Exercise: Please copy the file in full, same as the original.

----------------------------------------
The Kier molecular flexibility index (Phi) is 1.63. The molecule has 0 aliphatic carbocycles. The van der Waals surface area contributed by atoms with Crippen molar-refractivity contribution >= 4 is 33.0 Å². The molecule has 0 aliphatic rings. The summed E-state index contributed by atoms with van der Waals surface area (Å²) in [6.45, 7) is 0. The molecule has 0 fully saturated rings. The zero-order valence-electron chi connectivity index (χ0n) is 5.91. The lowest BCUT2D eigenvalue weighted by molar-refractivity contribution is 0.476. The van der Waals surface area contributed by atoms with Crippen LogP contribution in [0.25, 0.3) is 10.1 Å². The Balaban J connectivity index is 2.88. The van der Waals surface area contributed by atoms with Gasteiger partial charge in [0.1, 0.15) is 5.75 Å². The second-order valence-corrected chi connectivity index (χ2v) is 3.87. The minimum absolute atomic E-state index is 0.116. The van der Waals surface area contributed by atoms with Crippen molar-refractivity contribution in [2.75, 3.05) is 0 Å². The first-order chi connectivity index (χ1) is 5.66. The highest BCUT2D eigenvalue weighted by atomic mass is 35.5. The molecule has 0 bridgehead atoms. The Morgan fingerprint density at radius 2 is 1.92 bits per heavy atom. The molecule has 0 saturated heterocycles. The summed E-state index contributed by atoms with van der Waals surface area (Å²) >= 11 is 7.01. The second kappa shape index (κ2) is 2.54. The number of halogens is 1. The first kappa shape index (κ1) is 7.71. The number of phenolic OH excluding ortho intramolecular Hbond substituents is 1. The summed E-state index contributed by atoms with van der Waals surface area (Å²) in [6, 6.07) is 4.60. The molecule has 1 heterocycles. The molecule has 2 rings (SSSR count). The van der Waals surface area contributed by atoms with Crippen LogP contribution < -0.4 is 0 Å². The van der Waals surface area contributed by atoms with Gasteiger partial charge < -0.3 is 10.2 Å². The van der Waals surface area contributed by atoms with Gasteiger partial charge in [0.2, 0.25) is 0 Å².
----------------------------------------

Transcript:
The Kier molecular flexibility index (Phi) is 1.63. The molecule has 0 aliphatic carbocycles. The van der Waals surface area contributed by atoms with Crippen molar-refractivity contribution >= 4 is 33.0 Å². The molecule has 0 aliphatic rings. The summed E-state index contributed by atoms with van der Waals surface area (Å²) in [6.45, 7) is 0. The molecule has 0 fully saturated rings. The zero-order valence-electron chi connectivity index (χ0n) is 5.91. The lowest BCUT2D eigenvalue weighted by molar-refractivity contribution is 0.476. The van der Waals surface area contributed by atoms with Crippen LogP contribution in [0.25, 0.3) is 10.1 Å². The Balaban J connectivity index is 2.88. The van der Waals surface area contributed by atoms with Gasteiger partial charge in [0.1, 0.15) is 5.75 Å². The second-order valence-corrected chi connectivity index (χ2v) is 3.87. The minimum absolute atomic E-state index is 0.116. The van der Waals surface area contributed by atoms with Crippen molar-refractivity contribution in [2.75, 3.05) is 0 Å². The first-order chi connectivity index (χ1) is 5.66. The highest BCUT2D eigenvalue weighted by atomic mass is 35.5. The molecule has 0 bridgehead atoms. The Morgan fingerprint density at radius 2 is 1.92 bits per heavy atom. The molecule has 0 saturated heterocycles. The summed E-state index contributed by atoms with van der Waals surface area (Å²) >= 11 is 7.01. The second kappa shape index (κ2) is 2.54. The number of halogens is 1. The first kappa shape index (κ1) is 7.71. The number of phenolic OH excluding ortho intramolecular Hbond substituents is 1. The summed E-state index contributed by atoms with van der Waals surface area (Å²) in [6, 6.07) is 4.60. The molecule has 1 heterocycles. The molecule has 2 rings (SSSR count). The van der Waals surface area contributed by atoms with Crippen LogP contribution < -0.4 is 0 Å². The van der Waals surface area contributed by atoms with Gasteiger partial charge < -0.3 is 10.2 Å². The van der Waals surface area contributed by atoms with Gasteiger partial charge in [0.2, 0.25) is 0 Å².